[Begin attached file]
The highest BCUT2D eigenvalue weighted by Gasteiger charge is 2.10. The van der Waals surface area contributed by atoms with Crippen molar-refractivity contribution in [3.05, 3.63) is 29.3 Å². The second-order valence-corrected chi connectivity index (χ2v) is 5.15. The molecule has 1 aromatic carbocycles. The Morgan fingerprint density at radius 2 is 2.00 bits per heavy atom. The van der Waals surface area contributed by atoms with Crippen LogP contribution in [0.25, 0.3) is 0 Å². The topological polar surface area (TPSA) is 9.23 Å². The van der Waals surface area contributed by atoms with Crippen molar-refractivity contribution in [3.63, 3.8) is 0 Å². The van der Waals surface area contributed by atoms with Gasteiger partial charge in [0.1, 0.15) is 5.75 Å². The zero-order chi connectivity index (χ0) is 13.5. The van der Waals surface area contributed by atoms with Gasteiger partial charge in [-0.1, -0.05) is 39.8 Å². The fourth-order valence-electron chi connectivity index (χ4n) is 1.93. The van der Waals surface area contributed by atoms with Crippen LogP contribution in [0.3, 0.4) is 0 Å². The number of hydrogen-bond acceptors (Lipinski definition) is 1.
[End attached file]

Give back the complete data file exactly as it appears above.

The highest BCUT2D eigenvalue weighted by Gasteiger charge is 2.10. The van der Waals surface area contributed by atoms with Crippen molar-refractivity contribution in [3.05, 3.63) is 29.3 Å². The second-order valence-corrected chi connectivity index (χ2v) is 5.15. The molecule has 1 aromatic carbocycles. The Morgan fingerprint density at radius 2 is 2.00 bits per heavy atom. The van der Waals surface area contributed by atoms with Crippen LogP contribution in [0.25, 0.3) is 0 Å². The topological polar surface area (TPSA) is 9.23 Å². The van der Waals surface area contributed by atoms with Crippen molar-refractivity contribution in [3.63, 3.8) is 0 Å². The van der Waals surface area contributed by atoms with Gasteiger partial charge in [0.1, 0.15) is 5.75 Å². The zero-order chi connectivity index (χ0) is 13.5. The van der Waals surface area contributed by atoms with Gasteiger partial charge in [-0.1, -0.05) is 39.8 Å². The fourth-order valence-electron chi connectivity index (χ4n) is 1.93. The van der Waals surface area contributed by atoms with Crippen LogP contribution in [0.3, 0.4) is 0 Å². The number of hydrogen-bond acceptors (Lipinski definition) is 1.